It takes a while for old musical habits to fade. In the early days, choosing something to listen to would be much like choosing a CD. Think of an artist, flick through the library for an album. Double click to play. With time, though, new ways of selecting sounds emerge. How about dialling up a mood or an ambience? Type ‘happy’ (65 tracks by 47 artists) or ‘light’ (37 tracks) or something more abstract like ‘you’re’ (32) or ‘red’ (24) into iTunes and see what you get – a playlist linked across genres, periods and artists by a loose, often surpising, theme – creating unexpected connections. Tighten the theme for something more specific or just ‘shuffle’ the entire library for one surprise after another. Or play only the tunes you’ve listened to most in the last few weeks – or only the ones you’ve never listened to. This is a radically different way of encountering music and one that I don’t need to tell you is not possible in any other format.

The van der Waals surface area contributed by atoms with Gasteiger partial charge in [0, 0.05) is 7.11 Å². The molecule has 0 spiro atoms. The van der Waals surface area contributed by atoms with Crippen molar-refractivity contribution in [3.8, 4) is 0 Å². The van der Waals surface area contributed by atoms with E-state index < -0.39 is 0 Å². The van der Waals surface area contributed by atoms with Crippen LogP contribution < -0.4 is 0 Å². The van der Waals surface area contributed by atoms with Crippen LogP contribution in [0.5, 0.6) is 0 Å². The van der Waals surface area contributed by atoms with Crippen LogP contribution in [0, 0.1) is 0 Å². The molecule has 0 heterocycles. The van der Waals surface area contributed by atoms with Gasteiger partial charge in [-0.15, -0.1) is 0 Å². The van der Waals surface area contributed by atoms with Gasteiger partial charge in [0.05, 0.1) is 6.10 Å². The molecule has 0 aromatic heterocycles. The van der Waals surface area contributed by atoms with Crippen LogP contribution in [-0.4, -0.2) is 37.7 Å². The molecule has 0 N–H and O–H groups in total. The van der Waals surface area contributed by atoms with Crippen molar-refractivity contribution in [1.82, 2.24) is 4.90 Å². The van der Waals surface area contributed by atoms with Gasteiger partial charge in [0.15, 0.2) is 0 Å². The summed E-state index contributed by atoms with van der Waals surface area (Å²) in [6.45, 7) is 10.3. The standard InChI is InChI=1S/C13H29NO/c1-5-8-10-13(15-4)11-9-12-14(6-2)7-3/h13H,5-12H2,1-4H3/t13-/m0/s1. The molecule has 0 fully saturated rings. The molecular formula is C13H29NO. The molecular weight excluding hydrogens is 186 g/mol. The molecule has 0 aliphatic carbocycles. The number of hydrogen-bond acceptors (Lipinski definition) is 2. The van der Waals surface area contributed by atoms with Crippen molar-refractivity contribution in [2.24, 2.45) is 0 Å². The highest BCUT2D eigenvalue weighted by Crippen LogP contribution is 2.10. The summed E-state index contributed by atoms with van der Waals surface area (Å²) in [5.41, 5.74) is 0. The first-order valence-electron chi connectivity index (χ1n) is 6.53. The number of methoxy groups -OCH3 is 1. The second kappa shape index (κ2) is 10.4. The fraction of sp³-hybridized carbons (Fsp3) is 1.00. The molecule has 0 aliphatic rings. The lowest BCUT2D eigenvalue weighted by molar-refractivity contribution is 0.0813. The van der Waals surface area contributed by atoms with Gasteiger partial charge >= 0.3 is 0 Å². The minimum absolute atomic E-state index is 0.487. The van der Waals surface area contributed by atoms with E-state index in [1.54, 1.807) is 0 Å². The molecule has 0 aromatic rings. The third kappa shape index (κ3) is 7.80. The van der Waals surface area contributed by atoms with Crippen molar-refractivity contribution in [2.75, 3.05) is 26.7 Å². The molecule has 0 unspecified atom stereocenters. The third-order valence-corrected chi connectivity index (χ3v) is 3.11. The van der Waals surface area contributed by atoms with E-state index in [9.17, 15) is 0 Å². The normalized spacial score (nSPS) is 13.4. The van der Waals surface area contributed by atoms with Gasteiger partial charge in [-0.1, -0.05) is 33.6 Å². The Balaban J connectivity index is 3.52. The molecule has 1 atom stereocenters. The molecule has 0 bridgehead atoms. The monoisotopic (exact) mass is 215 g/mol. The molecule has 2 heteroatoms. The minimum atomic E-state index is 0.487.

So we, like millions of others, are busy inventing a new relationship to music, weaving it more tightly into our lives. Remarkably, though, all of this has been done despite the recording industry – it might even be illegal. And Super Audio, the latest development in the ongoing drama of ‘geeks vs. suits’ is a particularly insidious twist. You see, Super Audio CDs won’t play in a PC so I can’t add the apparently pristine sound from these discs to my library. So, as the ‘digital hub’ takes hold and early adopters reorganise their musical lives around MP3s, the industry is planning to take us down a new technological dead end. Instead of adapting to new habits – coming up with a way to charge for file sharing, for instance – they have devoted millions to a spurious enhancement to quality inaudible to ordinary music fans and left the next generation of eager consumers out in the cold. Far from bringing us closer to the sublime, the record business is ready to close it down.